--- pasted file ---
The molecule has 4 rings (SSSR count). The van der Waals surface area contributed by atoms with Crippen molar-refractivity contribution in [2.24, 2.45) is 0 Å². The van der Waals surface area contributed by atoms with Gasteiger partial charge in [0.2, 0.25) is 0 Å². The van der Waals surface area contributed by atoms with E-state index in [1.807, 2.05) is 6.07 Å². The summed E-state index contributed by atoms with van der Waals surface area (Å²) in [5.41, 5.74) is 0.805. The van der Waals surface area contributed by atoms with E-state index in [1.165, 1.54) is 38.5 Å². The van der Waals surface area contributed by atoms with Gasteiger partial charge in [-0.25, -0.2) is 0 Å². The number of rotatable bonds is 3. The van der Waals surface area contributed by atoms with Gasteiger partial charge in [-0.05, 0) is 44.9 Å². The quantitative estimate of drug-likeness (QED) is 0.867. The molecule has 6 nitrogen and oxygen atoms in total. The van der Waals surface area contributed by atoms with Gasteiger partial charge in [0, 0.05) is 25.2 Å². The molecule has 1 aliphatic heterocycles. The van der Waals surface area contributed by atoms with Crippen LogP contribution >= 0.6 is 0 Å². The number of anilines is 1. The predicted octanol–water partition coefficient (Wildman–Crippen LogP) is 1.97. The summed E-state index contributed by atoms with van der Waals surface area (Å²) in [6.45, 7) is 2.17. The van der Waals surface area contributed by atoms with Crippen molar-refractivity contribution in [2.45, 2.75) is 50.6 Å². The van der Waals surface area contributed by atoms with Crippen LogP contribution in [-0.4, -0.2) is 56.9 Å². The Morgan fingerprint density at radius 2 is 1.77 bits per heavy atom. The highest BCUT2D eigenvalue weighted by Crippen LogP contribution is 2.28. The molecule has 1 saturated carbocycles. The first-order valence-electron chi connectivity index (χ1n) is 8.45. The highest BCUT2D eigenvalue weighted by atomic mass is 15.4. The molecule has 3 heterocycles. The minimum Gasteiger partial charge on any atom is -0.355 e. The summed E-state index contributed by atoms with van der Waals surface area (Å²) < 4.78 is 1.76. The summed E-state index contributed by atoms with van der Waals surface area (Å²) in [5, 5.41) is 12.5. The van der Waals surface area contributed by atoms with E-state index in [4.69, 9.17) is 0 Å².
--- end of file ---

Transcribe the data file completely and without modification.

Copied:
The molecule has 4 rings (SSSR count). The van der Waals surface area contributed by atoms with Crippen molar-refractivity contribution in [2.24, 2.45) is 0 Å². The van der Waals surface area contributed by atoms with Gasteiger partial charge in [0.2, 0.25) is 0 Å². The van der Waals surface area contributed by atoms with E-state index in [1.807, 2.05) is 6.07 Å². The summed E-state index contributed by atoms with van der Waals surface area (Å²) in [5.41, 5.74) is 0.805. The van der Waals surface area contributed by atoms with E-state index in [1.165, 1.54) is 38.5 Å². The van der Waals surface area contributed by atoms with Gasteiger partial charge in [-0.25, -0.2) is 0 Å². The number of rotatable bonds is 3. The van der Waals surface area contributed by atoms with Gasteiger partial charge in [-0.05, 0) is 44.9 Å². The quantitative estimate of drug-likeness (QED) is 0.867. The molecule has 6 nitrogen and oxygen atoms in total. The van der Waals surface area contributed by atoms with Gasteiger partial charge in [0, 0.05) is 25.2 Å². The molecule has 1 aliphatic heterocycles. The van der Waals surface area contributed by atoms with Crippen LogP contribution >= 0.6 is 0 Å². The number of anilines is 1. The predicted octanol–water partition coefficient (Wildman–Crippen LogP) is 1.97. The summed E-state index contributed by atoms with van der Waals surface area (Å²) in [6.45, 7) is 2.17. The van der Waals surface area contributed by atoms with Crippen molar-refractivity contribution in [2.45, 2.75) is 50.6 Å². The van der Waals surface area contributed by atoms with Crippen LogP contribution in [-0.4, -0.2) is 56.9 Å². The Morgan fingerprint density at radius 2 is 1.77 bits per heavy atom. The highest BCUT2D eigenvalue weighted by Crippen LogP contribution is 2.28. The molecule has 1 saturated carbocycles. The first-order valence-electron chi connectivity index (χ1n) is 8.45. The highest BCUT2D eigenvalue weighted by atomic mass is 15.4. The molecule has 3 heterocycles. The minimum Gasteiger partial charge on any atom is -0.355 e. The summed E-state index contributed by atoms with van der Waals surface area (Å²) < 4.78 is 1.76. The summed E-state index contributed by atoms with van der Waals surface area (Å²) in [5, 5.41) is 12.5. The van der Waals surface area contributed by atoms with E-state index in [4.69, 9.17) is 0 Å².